Liu's decision to apply to the Peace Corps was also influenced by the advice of her UT Austin professors, who helped her navigate this new professional path after graduation, watering the seeds she had planted while on the Forty Acres. 

“I was part of the research project, Project Seed, on campus, under Professor Su Yeong Kim. She deals with rural health adjustment and development factors of families and adolescents, especially in the Latinx communities within the Austin area. This was something I was interested in, and it felt really natural.”  

Still other examples and campus resources helped steer Liu onto her service-learning path. “UT also has so many study abroad opportunities,” she said. “I have friends who had internships that were international, so it felt very achievable that I could do something internationally. And because UT has a Peace Corps recruiter, that was someone that I really leaned on during my application.” 

Serving to Learn, Learning to Serve 

Liu expressed her intention to seek a new and transformative experience by joining the Peace Corps, an organization she believes has made a profound and ongoing impact on her life. She is currently working in Zambia with the Ministry of Health. 

“The Zambia Ministry of Health’s focus is on maternal and child overall health, prenatal care, and making sure that mothers and children under five are getting the nutrients and health care they need to thrive," said Liu. "There's also a large focus on HIV/AIDS: prevention of new cases, and then continuing care and treatment for people who are already diagnosed with HIV/AIDS.”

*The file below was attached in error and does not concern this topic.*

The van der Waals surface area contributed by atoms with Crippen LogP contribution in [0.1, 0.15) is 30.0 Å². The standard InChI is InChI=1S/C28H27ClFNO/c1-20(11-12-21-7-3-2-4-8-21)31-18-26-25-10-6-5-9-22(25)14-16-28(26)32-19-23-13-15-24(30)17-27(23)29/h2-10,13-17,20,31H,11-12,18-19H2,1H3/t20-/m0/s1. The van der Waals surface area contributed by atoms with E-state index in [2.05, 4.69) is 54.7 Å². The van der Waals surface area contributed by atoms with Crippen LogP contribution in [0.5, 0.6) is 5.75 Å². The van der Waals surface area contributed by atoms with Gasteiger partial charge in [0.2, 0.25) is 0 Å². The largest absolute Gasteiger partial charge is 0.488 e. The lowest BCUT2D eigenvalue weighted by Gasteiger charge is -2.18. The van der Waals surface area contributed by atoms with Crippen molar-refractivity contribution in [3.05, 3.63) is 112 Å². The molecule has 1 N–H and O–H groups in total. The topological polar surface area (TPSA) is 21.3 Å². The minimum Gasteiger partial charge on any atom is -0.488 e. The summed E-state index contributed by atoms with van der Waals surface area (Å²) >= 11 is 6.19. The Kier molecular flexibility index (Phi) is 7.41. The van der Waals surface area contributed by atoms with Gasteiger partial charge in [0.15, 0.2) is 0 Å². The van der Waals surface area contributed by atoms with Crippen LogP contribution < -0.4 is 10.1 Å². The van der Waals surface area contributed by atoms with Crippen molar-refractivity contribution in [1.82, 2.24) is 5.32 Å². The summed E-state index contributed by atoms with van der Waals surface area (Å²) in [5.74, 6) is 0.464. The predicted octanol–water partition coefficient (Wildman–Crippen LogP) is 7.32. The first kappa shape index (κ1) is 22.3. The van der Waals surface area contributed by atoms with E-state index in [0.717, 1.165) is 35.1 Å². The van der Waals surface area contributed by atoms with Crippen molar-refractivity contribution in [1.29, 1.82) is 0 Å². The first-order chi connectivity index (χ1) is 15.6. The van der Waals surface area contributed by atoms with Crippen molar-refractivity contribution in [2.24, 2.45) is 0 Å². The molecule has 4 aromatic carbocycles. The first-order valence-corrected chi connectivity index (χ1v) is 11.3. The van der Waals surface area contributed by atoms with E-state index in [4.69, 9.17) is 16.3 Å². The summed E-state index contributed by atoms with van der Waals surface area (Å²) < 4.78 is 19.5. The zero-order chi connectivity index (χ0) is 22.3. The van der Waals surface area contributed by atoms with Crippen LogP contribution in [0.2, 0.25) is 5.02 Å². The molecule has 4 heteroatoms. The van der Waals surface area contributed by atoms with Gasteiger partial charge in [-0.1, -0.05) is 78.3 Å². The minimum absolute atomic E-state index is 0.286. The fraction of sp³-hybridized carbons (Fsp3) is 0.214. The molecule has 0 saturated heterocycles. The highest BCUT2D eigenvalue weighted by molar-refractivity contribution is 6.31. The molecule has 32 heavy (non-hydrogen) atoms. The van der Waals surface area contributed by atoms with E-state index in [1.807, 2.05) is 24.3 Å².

With those weighty assignments in mind, Liu began her service with a rural health clinic in the village of Mponda in the Eastern Province of Zambia. Working at a community level, she devises projects and campaigns that promote hygiene and health. 

“Sometimes here, it is a little difficult maintaining what comes to us as second nature, such as going to the restroom then washing your hands in a sink. But there are no sinks and running water in the rural villages,” she explained.  

“With that example, I wanted to start a mini-project within my village — and then the surrounding villages near me — to build hand-washing stations, made out of easily attainable materials within the village.”  

The overarching goal of Liu’s assignment is to construct small infrastructure projects and bolster health resources in Mponda and surrounding villages during the span of her time there.  

“My goal within the next two months is to build capacity for the village I live in and those near me,” Liu reiterated. “It's a tangible thing you can create that will enhance the lives of people. Just seeing all of the kids try out the handwashing station; afterward, they're all smiling and laughing.” 

As a final thought, Liu considered the lessons she was learning from the experience and the next steps she would take.  

“I think, going back home, I'm going to live so much more joyfully. Even though some moments are challenging — just because it's so different from life back in the U.S., and I miss my friends and family — I live so joyfully here. And the people live so joyfully, even though they might have less than I have back home.  

“I think I’ll remember there's so much to be grateful for, so much to be joyful for,” Liu ruminated. “You’ve just got to find it. And you’ve just got to feel it.”